OECD cautious on ‘new economy' hype

Information technology (IT) is significantly affecting the economy, the growth and structure of output, jobs and work and how we use own time, according to the world's peak economic think-tank.

However, the Organisation of Economic Cooperation and Development (OECD) sounded cautious about the hype surrounding the new economy, arguing there is no hard evidence for its existence outside the English-speaking nations, particularly the US, and furthermore that the so-called "new economy" is largely a myth outside the US.

While keeping an open mind about the potential impact of new technology in the rest of the world, the OECD said other countries could not expect to copy the US's success simply by buying more computers.

In its twice-yearly Economic Outlook, the OECD said information and communication technology (ICT) had played an important part in boosting labour productivity in the US, especially during the mid 1990s. This was due to an increase in productivity growth in the ICT-producing sector and other parts of the economy were buying more computers at ever-lower prices. (OECD countries account for more than 80 per cent of the world's ICT production.)However, the Paris-based group said there was little direct evidence that companies in the economy as a whole were using computer technology to full effect, although there were signs that businesses were reorganising production and distribution.

ICT intensity (ICT expenditures/GDP) rose in all OECD countries and reached almost seven per cent on average in 1997. It was particularly high in English-speaking countries, and Sweden, Switzerland, Japan and the Netherlands. The strong growth of ICT was mainly driven by growth in telecommunications equipment and services, the group said. Data suggests that the IT industry (excluding telecommunications) continues to undergo rapid restructuring; although hardware is still the largest segment, data communications play an increasing role.

Turning to the impact of new technology on the performance of other industrialised countries, the OECD said: "Evidence that greater use of ICT has raised productivity growth outside the US significantly is limited."

In the Nordic countries, where ICT use was comparable or even greater than in the US, and more intensive than in most countries, there was some evidence that labour productivity growth was increasing.

But this evidence could be interpreted in two ways. It might be related to the use of new technology but it could have been influenced also by the turbulent macro economic environment in the 90s, when deep recession forced producers to take drastic measures to increase efficiency in order to survive.

One factor seen as inhibiting the uptake and use of IT and electronic commerce is the widely held idea that an IT-worker shortage has developed, the report says.

For the US, the major IT market and supplier, data on unemployment rates, wages and graduates suggest there is no conclusive evidence of a serious shortage of IT workers. However, the structure of available skills may be a concern, and governments are likely to need to foster acquisition of the necessary IT skills. The OECD said that, to reap the potential of new technology, governments needed to invest in education, encourage entrepreneurship and competition.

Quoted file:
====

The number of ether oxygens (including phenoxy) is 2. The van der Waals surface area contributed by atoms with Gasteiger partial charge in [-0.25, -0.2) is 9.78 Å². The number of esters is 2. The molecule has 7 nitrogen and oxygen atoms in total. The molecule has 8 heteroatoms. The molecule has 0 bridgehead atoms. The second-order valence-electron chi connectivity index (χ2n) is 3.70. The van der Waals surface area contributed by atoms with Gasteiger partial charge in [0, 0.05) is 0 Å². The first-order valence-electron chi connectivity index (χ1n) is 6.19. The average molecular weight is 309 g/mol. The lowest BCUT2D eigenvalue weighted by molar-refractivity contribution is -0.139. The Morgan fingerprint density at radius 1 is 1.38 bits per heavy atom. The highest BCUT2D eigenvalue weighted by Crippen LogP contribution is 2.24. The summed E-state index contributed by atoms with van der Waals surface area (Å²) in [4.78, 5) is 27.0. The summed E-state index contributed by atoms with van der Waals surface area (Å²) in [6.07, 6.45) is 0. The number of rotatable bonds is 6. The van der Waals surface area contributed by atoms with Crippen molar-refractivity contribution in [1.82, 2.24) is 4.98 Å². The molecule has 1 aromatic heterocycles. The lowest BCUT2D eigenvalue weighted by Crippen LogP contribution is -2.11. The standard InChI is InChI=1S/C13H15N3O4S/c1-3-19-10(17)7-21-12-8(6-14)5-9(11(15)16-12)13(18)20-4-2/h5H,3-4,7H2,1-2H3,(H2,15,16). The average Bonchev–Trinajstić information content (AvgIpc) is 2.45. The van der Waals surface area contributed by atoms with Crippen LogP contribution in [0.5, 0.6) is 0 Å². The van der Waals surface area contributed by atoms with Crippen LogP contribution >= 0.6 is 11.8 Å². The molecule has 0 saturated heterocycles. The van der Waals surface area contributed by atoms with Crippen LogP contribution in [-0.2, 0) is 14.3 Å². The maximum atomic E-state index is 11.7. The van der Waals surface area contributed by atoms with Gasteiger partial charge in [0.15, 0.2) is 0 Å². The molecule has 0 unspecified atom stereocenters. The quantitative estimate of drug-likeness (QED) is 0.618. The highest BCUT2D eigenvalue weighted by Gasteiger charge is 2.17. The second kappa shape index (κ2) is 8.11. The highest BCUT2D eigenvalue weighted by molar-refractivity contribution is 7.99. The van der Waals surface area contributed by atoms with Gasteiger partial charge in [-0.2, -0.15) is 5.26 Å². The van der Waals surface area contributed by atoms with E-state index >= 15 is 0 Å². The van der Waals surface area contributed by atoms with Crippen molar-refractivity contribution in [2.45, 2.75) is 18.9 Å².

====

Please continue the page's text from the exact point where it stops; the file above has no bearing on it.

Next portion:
"Fostering such policies should ensure that the opportunities offered by new technologies are not missed or unnecessarily delayed, and should allow the current period of stringer growth to be sustained."

In the meantime, there was a danger that "new economy" fever in financial markets could derail the outlook for global economic growth, risking a repeat of the boom/bust cycles of the 1970s and 80s. The OECD said overall global growth, which reached 3.1 per cent last year, would be 4.3 per cent in 2000 and 3.8 per cent in 2001, with the US, the world's biggest economy, slowing to three per cent in 2001 from 4.9 per cent this year.

Networks and Internet drive hardware markets"Growing use of computer networks and the Internet has driven hardware markets," according to the Organisation for Economic Cooperation and Development report.

"PCs and workstations now represent one-half of the hardware market, and data communication equipment is well over 10 per cent. In 1998, one out of every five PCs was shipped to Asia, but the US remains the main driving force for PC market growth. The business and government sectors still have close to 60 per cent of the total installed PC base. However, widespread demand from the household and education sectors has increased the PC installed base per 100 inhabitants in all OECD countries, and ratios are high in the Nordic countries, Switzerland, Australia, the Netherlands and the US. A sustained decline in prices, driven by downward microprocessor and component prices, has contributed to the rapid diffusion of PCs." www.oecd.org

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